Heat headaches are not the same as heat strokes, but a throbbing headache is a common symptom of this condition. Other signs and symptoms of a heat stroke may include:

  • Elevated body temperature (104°F or higher)
  • Confusion, slurred speech, irritability, seizures, loss of consciousness
  • Nausea
  • Red skin
  • Rapid breathing and racing heart

Heat exhaustion is a less severe type of heat injury that can quickly progress to a heat stroke if left untreated. It occurs when your body overheats and cannot cool itself down. Symptoms include nausea, dizziness, fatigue, and confusion. It usually improves by getting out of the heat, preferably to a cool place, and drinking plenty of fluids. Taking a cool shower or using cold compresses may also help.

Symptoms of a heat-induced headache

The main symptom of a heat-induced headache is dull, throbbing head pain. It may also be accompanied by muscle cramps, dizziness, nausea, fainting, extreme thirst, and sensitivity to light. In some people, migraines caused or worsened by heat may be more intense and last longer than regular attacks. 

Preventing a heat headache 

While you may not be able to dodge every heat headache and migraine, you can help yourself by avoiding triggers as much as possible. Here are some of our favorite summertime tips for preventing summer migraines:

 

sunglasses

Pack along your sunglasses!

  • Drink plenty of water – more than you think is necessary, even!
  • Wear head protection outdoors; this could be anything from a baseball cap to a broad brim beach hat.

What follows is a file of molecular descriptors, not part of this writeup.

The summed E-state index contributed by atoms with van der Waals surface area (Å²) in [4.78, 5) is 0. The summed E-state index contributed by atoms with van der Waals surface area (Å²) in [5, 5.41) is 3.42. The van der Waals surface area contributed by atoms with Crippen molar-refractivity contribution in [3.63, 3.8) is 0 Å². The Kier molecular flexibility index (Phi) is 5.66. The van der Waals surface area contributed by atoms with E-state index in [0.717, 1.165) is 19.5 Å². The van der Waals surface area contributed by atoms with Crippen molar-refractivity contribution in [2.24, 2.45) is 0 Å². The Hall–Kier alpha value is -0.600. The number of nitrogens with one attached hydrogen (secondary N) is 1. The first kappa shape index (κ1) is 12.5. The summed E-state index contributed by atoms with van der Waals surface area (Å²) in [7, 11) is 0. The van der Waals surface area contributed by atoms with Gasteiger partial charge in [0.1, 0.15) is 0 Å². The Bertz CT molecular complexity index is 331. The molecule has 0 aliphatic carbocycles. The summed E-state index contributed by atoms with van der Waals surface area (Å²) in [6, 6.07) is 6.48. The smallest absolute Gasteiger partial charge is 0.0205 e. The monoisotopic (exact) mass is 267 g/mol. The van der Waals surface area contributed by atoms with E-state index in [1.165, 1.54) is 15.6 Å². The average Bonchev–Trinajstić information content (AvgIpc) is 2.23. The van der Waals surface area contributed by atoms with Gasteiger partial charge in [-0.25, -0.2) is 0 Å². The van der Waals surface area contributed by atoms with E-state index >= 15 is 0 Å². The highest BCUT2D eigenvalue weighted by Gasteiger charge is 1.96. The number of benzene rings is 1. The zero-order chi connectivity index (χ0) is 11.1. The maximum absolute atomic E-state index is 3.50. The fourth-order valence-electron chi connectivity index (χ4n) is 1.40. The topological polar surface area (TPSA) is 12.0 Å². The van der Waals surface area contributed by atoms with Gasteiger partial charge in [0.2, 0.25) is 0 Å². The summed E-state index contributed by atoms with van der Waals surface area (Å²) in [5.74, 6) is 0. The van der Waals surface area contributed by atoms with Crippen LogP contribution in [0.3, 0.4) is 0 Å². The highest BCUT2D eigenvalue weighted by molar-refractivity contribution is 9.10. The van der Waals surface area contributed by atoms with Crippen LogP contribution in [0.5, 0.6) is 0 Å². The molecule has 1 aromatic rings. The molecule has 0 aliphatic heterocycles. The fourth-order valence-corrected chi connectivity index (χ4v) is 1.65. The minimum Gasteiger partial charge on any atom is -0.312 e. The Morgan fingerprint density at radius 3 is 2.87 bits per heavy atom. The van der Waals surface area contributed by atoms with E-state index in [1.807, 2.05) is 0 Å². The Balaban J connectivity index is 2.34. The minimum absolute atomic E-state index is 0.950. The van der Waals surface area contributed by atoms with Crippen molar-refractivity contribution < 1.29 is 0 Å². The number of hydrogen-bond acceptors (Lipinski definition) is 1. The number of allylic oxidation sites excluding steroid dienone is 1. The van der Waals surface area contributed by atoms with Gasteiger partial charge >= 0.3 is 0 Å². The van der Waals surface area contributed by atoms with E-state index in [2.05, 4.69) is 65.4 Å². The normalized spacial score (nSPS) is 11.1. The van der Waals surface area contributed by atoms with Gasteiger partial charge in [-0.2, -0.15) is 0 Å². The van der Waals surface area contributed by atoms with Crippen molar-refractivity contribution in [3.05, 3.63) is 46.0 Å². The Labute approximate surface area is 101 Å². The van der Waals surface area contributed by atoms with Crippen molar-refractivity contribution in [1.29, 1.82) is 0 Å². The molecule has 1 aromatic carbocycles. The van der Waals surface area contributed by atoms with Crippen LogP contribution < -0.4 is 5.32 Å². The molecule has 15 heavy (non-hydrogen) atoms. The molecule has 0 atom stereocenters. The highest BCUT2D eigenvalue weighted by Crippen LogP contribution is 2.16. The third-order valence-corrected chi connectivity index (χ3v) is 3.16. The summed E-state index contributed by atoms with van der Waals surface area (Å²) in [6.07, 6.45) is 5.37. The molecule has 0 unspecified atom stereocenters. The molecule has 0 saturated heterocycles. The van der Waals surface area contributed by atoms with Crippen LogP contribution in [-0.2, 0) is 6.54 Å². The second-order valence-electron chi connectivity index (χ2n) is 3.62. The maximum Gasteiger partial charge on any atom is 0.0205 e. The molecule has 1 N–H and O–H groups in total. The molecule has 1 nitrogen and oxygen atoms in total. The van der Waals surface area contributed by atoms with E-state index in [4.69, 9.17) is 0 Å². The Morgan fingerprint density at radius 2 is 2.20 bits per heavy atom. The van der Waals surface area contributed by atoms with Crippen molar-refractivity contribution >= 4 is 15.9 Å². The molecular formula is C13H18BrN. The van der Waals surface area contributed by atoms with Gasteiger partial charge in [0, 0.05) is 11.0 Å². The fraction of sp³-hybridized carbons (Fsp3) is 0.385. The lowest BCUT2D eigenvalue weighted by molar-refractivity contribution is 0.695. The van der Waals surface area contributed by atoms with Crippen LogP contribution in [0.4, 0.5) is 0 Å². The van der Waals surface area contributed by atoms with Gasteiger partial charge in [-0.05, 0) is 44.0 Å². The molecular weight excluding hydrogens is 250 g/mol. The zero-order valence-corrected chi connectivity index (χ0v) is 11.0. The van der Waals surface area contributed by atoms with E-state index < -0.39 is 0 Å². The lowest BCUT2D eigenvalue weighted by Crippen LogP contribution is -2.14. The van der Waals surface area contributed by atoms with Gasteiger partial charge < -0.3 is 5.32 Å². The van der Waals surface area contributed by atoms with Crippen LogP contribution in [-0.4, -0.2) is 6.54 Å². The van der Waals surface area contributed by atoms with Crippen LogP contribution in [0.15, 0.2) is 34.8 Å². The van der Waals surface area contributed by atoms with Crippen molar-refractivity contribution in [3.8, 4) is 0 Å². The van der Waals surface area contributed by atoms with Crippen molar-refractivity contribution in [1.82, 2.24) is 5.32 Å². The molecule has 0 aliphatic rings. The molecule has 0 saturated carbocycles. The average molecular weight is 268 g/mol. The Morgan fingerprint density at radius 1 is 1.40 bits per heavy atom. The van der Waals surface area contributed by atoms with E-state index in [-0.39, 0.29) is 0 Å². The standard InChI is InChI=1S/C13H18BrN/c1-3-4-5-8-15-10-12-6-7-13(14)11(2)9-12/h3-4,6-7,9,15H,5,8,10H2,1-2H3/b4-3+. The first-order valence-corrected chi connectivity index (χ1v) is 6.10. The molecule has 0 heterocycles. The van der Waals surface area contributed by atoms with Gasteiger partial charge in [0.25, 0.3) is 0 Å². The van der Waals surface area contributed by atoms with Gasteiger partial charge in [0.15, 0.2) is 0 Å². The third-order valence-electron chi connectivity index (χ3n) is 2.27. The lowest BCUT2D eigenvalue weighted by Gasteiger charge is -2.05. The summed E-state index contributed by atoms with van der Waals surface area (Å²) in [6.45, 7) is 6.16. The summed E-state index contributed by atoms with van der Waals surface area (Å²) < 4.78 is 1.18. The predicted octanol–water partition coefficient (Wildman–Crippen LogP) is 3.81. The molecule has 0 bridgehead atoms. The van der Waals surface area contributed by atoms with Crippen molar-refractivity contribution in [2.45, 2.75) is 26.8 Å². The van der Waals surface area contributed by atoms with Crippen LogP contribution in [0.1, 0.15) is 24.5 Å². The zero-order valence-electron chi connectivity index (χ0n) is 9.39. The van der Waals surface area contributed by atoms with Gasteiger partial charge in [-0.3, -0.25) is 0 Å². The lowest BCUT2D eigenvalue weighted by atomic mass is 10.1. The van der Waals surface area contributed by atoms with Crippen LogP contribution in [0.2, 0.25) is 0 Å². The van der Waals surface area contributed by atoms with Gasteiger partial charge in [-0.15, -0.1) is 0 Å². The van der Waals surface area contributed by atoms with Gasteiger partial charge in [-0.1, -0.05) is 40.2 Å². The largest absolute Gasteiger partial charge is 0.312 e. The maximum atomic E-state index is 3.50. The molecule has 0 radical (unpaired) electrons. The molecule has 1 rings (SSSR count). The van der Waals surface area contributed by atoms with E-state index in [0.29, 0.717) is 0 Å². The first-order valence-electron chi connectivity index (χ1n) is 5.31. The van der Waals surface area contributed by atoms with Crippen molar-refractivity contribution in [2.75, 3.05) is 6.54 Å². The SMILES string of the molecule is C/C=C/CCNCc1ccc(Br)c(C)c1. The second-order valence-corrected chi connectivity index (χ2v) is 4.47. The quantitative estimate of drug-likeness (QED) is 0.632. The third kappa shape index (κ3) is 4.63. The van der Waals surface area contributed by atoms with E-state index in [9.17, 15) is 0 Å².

• If you exercise, try working out indoors or after the sun’s gone down. 
  • Wear sunglasses to reduce glare.
  • Avoid being out or running errands during the hottest hours of the day.
  • Get enough sleep.
  • Keep your medications and supplements on hand. 
  • Drink plenty of water – yes, we said this already, but it’s so important it’s worth repeating! 

How to get rid of a heat headache 

In most cases, you can treat a heat headache like you would treat any headache or migraine at home. Additionally, you can try these natural remedies for added relief:

  • Massage your temples with lavender or peppermint essential oils — or try a migraine stick 
  • Try an ice pack – click here for instructions on how to make your own at home (DIY)
  • Get plenty of rest
  • Avoid caffeine
  • Try fast-acting MigreLief-NOW, Akeso’s “as-needed” supplement  containing, boswellia, ginger, magnesium and Puracol™ feverfew for on-the-spot neurological comfort

A Final Word on Heat Headaches

While it still isn’t clear how summer weather is related to headaches and migraines, dehydration seems to be one of the biggest offenders. Avoid heat-induced head pain by staying hydrated, limiting your time outdoors on hot days, and prioritizing your well-being by making healthy lifestyle choices. If you experience symptoms of a heat stroke, seek emergency medical help immediately.